I did not see whales on this visit but have at other times seen Humpback and Orca. I managed to get a few images last time but they didn’t turn out that great since I was too far away.
The Sutro Baths used to be covered by a big structure. There were seven pools that were heated to different temperatures. The baths could be filled at high tide in about an hour. These remnants are all that’s left of what was a popular attraction in late 1800’s. However they are still filled at high tide. At low tide there is a small beach just below the rocks.
Each time I travel to San Francisco I pass over the Bay Bridge. This new section was recently completed after a monumental construction project. Now they’ve started deconstructing the old one which sits adjacent to this. Finally after many months it’s getting so you can take a picture of the new bridge without it being crowded by the old one.
I took this from Treasure Island which is halfway between San Francisco and Oakland. Fortunately it was calm that night so as to produce the colorful reflections on the water.
I take pictures of bridges because I find them fascinating and especially enjoy images at night. That’s because bridges form leading lines for our eyes to follow. They also have repeating elements to provide a sense of scale and direction. The link below is a collection of bridge pictures from places I’ve been.
I grew up near San Francisco so I’ve been over the old bridge countless times. Maybe in a hundred years we’ll all fly drone cars and won’t need bridges. Until such time they’ll keep building new ones and i’ll keep taking pictures of them at night.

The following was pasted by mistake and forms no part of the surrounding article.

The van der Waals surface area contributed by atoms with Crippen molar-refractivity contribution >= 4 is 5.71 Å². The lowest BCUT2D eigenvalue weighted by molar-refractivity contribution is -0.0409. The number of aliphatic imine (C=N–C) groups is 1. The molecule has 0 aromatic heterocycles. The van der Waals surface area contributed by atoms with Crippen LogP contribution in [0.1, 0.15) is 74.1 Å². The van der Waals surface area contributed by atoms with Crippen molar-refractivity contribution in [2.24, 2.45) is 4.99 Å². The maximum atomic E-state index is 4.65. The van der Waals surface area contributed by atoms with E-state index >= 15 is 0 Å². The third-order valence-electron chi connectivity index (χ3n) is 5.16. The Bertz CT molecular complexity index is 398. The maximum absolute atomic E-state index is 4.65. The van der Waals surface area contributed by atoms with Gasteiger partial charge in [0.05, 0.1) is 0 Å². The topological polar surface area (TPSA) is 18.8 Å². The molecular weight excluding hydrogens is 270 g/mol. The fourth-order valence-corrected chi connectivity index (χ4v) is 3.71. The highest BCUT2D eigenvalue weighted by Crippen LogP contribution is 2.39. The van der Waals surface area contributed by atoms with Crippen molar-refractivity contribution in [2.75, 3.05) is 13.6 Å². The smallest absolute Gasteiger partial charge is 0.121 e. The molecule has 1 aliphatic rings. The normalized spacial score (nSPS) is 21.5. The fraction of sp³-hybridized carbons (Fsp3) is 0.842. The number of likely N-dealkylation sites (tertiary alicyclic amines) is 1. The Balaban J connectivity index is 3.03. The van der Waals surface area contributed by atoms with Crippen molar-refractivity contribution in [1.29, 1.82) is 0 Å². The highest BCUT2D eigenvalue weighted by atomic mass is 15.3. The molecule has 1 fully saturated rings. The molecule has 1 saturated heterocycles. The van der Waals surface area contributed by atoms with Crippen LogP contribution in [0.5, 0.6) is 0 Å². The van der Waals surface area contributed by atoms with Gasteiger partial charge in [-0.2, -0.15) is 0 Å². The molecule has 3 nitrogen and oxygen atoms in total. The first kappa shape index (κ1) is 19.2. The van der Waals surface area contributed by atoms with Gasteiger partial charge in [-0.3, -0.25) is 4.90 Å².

Whenever I see a photo of a bench I unconsciously project myself into the scene. It’s something I realized early in photography and a theme I’ve repeated through the years. An empty bench can be a metaphor for many different ideas. This one was at the base of the Coit Tower in San Francisco. In fact there was a girl sitting here earlier but I didn’t like how it turned out so I opted for the empty version.
As I was saying we tend to project ourselves into photos or scenes. I’m not sure we’re aware of it but it’s a natural consequence of seeing. Where we put our attention is where we go in our mind. You can say a lot of things about what and who we are, but one thing for sure is that we experience things. We experience things physically in the world and we experience things in our inner world of thoughts and feelings.
If we see a bench in front of us, whether we are standing there or seeing it in a photo it’s nearly the same experience. So if we walk up to the bench physically or in our mind it is of little consequence. We don’t need to be somewhere to experience it. This is the essence of projection and it is something we do all of the time, whether we realize it or not.
A ship heading out to sea from the San Francisco Bay. I have been fortunate in that when I come to this spot there are colorful clouds at sunset. As I live on another coast I know that it’s not always the case and sometimes it’s just the luck of the draw. I’m not adverse to a little luck.
There are places known for sunsets and this spot at at Lands End is one. From my own experience it seems the conditions are conducive for colorful displays like this during the golden hour. Another place that comes to mind is in Texas. I’ve not spent a lot of time in Texas but the few times I’ve been there I noticed colorful sunsets.
Not to be outdone, we too have sunsets in Florida, but often there are no clouds so the colors can be limited. We do get spectacular sunsets, it just seems maybe fewer than California, but I could be wrong, it might just be a matter of my luck.
I noticed this ship close to the Golden Gate Bridge earlier and I was surprised to see it still heading out to sea an hour or more later. These large vessels seem to move very slowly, but could just be an illusion created by their size and the distances involved. This is zoomed in almost 200 mm, so it is a long ways out.
Once I was at the waters edge at the entrance to the bay in Vancouver BC. It was late at night and otherwise quiet as I watched a large container ship pass under the bridge into open waters. It passed close to where I was standing and the vibration of the engines left an impression on me. For whatever reason I am struck with fascination whenever I see these lumbering giants.